More than one in five people employed – almost 23 per cent – have experienced violence and harassment in the workplace, according to the first ever joint analysis of data worldwide carried out by the UN International Labour Organization (ILO), the independent global charity Lloyd’s Register Foundation (LRF) and analytics and polling company, Gallup, Report’s US bureau informs.
Stephanie Tremblay, Associate Spokesperson for the UN Secretary-General, told reporters that the analysis covered almost 75,000 employees aged 15+ from 121 countries.
According to her, the most cases of violence and harassment at work were fixed in North and South America. The African continent is second for this indicator, she added.
The report found that only half of victims worldwide had disclosed their experiences to another person, and often only after they had suffered repeated incidents.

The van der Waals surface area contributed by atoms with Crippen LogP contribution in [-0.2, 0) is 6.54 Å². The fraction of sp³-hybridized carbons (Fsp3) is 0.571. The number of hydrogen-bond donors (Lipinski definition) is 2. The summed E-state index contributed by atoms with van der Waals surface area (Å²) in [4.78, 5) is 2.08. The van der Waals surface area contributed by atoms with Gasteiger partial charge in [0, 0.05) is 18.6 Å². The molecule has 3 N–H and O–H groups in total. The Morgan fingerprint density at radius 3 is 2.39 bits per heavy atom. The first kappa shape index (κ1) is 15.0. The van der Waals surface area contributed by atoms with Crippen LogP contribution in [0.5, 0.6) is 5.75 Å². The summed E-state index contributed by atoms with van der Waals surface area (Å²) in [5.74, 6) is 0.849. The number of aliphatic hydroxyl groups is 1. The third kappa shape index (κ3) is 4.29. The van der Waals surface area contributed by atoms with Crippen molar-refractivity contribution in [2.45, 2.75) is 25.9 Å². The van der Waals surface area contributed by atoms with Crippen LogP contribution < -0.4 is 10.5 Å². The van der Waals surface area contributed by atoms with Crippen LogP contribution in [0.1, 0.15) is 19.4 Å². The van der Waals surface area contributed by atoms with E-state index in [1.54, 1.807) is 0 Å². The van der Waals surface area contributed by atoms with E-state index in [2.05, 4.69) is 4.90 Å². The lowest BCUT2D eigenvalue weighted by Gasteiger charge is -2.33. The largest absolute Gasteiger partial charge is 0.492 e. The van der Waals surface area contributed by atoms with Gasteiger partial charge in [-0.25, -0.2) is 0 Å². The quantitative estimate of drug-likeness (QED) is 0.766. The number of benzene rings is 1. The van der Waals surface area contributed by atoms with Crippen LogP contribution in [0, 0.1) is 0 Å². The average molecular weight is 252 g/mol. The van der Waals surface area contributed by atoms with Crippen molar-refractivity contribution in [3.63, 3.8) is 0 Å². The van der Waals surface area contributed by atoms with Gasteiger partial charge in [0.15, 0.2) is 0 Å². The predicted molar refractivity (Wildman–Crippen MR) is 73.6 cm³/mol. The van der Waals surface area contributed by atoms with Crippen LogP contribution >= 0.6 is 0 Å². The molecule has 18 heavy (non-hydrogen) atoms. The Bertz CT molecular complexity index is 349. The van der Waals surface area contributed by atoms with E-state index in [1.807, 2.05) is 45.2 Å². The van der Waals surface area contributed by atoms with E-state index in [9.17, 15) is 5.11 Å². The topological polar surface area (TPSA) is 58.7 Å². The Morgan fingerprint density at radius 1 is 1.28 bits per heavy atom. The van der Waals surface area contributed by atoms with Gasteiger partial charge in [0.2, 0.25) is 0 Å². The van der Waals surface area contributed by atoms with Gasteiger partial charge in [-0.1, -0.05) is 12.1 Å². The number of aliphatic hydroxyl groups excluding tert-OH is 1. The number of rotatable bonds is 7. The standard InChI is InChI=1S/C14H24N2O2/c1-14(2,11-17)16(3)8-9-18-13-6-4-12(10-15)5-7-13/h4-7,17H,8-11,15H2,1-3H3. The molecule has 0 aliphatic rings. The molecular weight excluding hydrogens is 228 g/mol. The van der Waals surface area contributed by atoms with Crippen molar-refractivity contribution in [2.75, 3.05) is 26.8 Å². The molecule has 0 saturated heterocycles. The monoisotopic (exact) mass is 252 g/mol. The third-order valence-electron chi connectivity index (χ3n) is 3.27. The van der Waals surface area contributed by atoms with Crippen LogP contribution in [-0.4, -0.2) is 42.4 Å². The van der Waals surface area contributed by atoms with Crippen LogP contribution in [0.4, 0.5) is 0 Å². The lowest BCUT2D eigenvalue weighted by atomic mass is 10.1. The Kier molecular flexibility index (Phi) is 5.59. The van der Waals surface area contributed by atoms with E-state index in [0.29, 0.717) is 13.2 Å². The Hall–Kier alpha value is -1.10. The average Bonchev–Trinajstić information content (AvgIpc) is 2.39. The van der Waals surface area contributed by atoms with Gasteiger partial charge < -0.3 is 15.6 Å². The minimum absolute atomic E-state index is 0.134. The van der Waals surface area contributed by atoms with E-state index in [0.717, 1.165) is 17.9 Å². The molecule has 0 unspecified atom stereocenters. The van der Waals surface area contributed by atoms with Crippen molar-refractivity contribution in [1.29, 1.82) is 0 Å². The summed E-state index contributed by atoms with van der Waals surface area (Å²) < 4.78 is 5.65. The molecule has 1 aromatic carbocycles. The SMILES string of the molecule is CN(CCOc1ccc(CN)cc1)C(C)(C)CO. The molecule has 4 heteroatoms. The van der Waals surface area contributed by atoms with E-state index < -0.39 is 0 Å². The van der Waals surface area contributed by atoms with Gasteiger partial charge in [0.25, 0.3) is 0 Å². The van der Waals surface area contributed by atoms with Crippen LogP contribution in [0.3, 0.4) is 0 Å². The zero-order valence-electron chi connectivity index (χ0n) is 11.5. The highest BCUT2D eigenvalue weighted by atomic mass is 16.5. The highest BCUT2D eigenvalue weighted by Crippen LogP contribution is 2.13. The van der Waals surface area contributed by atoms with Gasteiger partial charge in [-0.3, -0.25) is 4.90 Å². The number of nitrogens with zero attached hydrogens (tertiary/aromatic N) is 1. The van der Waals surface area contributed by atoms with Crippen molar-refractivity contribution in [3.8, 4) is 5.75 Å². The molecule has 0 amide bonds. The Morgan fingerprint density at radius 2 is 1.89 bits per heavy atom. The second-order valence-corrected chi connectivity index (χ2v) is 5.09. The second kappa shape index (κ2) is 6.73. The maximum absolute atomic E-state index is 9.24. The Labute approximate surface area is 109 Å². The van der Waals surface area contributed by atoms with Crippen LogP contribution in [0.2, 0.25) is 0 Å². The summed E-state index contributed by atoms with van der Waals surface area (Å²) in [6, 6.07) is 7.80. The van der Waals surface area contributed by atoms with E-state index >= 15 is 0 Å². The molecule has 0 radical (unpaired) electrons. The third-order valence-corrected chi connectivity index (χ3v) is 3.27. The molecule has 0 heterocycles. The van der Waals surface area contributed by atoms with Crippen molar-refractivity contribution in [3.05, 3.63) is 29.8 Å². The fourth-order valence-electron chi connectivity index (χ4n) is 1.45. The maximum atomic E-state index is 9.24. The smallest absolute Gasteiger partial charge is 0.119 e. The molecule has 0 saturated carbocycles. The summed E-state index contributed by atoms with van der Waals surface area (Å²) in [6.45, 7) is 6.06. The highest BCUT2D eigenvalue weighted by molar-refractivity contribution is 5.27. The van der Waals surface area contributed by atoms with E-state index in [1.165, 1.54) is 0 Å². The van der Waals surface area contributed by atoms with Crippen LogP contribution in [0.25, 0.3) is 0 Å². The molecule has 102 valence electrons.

Globally, 17.9 per cent of employed men and women said they had experienced psychological violence and harassment at some point in their working life, and 8.5 per cent had faced physical violence and harassment. More men than women report having experienced this.
Young people, migrant workers, and salaried women and men have been the most exposed to violence, according to the data.
Young women were twice as likely as young men to have faced sexual violence and harassment, while migrant women were almost twice as likely as non-migrants to report sexual violence and harassment.
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